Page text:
Yankees top list of contenders in race for Holliday (cont.)
Dodgers quite a contrast to Torre's Yankees teams
For good or bad, the Dodgers are one loose bunch. Nobody's quite as loose as Manny, of course. But their entire young nucleus seems fairly carefree, as well. "Ain't nobody worried. We all good," the chatty, peppy Orlando Hudson said, using broken English for emphasis.
One exception could be closer Jonathan Broxton, a quiet guy who seemed sullen the day after allowing Rollins' game-winning hit that put the Dodgers on the cusp of elimination. (Torre said he talked twice to Broxton to let him know he has faith in him and he's going to keep getting the ball.)
The everyday nucleus is a fun bunch, though. The 20-somethings in their everyday lineup aren't maybe quite as relaxed as Manny, but they aren't going to let the situation spoil their day, either.
It has occurred to Torre how different this group is from his young Yankees nucleus in the '90s, and he wasn't surprised to be asked about that dichotomy. Torre called those Yankees teams "intense" and "very good baseball tight." While suggesting this group is quite different, he praised this one, too, saying "the core group of young players is very confident."
With those Yankees teams, Torre said he even often had to remind them to have some fun. He gave such a speech to them with the team down 2 games to 1 to the Indians in 1998. After listening respectfully to Torre's speech about enjoying themselves that year, Paul O'Neill came up to him in the meeting and said, "It's not fun unless you win, skip."
For good or bad, these Dodgers don't appear to have that same issue.
A couple of their young players earned a bit of a late-night rep in 2008. "Last year early in the year we sort of had to reel them in a little bit," Torre said. "But they never really lost the fun of playing the game, which is good. Yeah, we keep an eye on it, there's no question."
Those Yankees, "intense" and "a lot more serious-minded" according to Torre, won four out of five World Series.
The Dodgers will try to win one with a totally different demeanor.
The Dodgers rewarded GM Ned Colletti with what everyone described as a "very long" contract after an excellent year of work in which he obtained several useful pieces, including their Game 5 starter Vicente Padilla for $80 grand. Nobody would say exactly how long. Josh Byrnes, GM of the rival Diamondbacks, is believed to have the longest current contract of any GM; he's signed through 2015.
Before the Dodgers gave new Padres owner Jeff Moorad permission to interview Dodgers assistant GM Kim Ng, Colletti tried to make sure Ng wasn't being used as a non-serious token minority candidate. So Colletti asked Moorad beforehand if this was a serious interview. After Colletti received an assurance it was, Ng went for the interview. Serious or not, others characterize her as a longshot in the derby that also includes Red Sox assistant GM Jed Hoyer.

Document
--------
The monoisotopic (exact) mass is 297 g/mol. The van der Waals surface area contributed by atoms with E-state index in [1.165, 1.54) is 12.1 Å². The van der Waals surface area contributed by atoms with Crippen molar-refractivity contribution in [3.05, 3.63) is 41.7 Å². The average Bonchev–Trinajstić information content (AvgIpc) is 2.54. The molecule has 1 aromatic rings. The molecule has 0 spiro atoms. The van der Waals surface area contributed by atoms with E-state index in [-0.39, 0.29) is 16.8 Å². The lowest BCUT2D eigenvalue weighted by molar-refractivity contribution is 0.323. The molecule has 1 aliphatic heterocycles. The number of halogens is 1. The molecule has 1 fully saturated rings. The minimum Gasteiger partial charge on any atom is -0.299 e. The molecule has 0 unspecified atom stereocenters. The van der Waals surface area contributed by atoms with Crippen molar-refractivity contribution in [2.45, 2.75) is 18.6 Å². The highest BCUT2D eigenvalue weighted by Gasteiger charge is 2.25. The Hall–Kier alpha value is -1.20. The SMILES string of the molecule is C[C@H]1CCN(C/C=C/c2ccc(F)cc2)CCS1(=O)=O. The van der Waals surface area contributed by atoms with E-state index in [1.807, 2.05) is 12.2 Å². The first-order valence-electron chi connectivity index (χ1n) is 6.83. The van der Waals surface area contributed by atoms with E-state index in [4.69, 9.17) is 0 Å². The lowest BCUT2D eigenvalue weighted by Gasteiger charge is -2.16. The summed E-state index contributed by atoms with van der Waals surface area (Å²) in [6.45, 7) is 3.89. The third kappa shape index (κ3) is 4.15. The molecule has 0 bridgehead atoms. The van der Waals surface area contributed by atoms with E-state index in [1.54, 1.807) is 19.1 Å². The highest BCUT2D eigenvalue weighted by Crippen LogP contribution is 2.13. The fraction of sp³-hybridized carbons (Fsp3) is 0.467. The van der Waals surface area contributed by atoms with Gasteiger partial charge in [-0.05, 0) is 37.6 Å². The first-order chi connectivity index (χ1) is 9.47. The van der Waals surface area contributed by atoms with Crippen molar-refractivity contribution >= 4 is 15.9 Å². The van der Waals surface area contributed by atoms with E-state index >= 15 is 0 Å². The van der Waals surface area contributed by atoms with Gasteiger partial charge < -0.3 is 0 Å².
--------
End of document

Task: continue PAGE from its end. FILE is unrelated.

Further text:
Dodgers hitting coach Don Mattingly had a phone interview with Indians GM Mark Shapiro and is expected to have the option to talk more about their managerial job. The Nationals also contacted the Dodgers about him in their search for a new manager. However, Mattingly is considered the heir apparent to Torre, and it's hard to imagine him giving up his chance to become Dodgers manager, even if it means starting a year earlier. "The Dodgers have been great to me," Mattingly said.
Worst October? A) closers, B) base runners, C) umpires, D) weathermen. (My answer below.)
Alex Rodriguez has made up for Octobers past. He and Ryan Howard have had an RBI in all eight of their postseason games.
The Rockies haven't taken any action yet but are going to offer new deals for GM Dan O'Dowd and manager Jim Tracy.
Matt Stairs noted how he saw that Broxton, who walked Stairs on five pitches in the winning Game 4 rally, said he was trying to make him chase pitches out of the strike zone. But Stairs said, "It's kind of hard to chase when he's throwing 100 mph." Stairs, who hit a game-changing homer off Broxton in last year's NLCS, also said that his goal every at-bat is "to see how far I can hit it." Stairs added, "It might not be the smartest approach. But it's worked pretty good. I'm not going to change at 41."
Phillies closer Brad Lidge revealed that there are two differences that have enabled him to regain his form: 1) with his knee feeling better, he was able to get back to his old mechanics (for a while, he altered his windup to lessen the knee pain, he said); and 2) Stairs detected a flaw in his mechanics that enabled hitters to see the ball too well and soon.
My order for "Worst October": 1) base runners (awful), 2) umpires (putrid), 3) closers (blowups by Huston Street, Joe Nathan, Ryan Franklin, Jonathan Papelbon, Brian Fuentes and Broxton) and 4) weathermen (they occasionally get it right).
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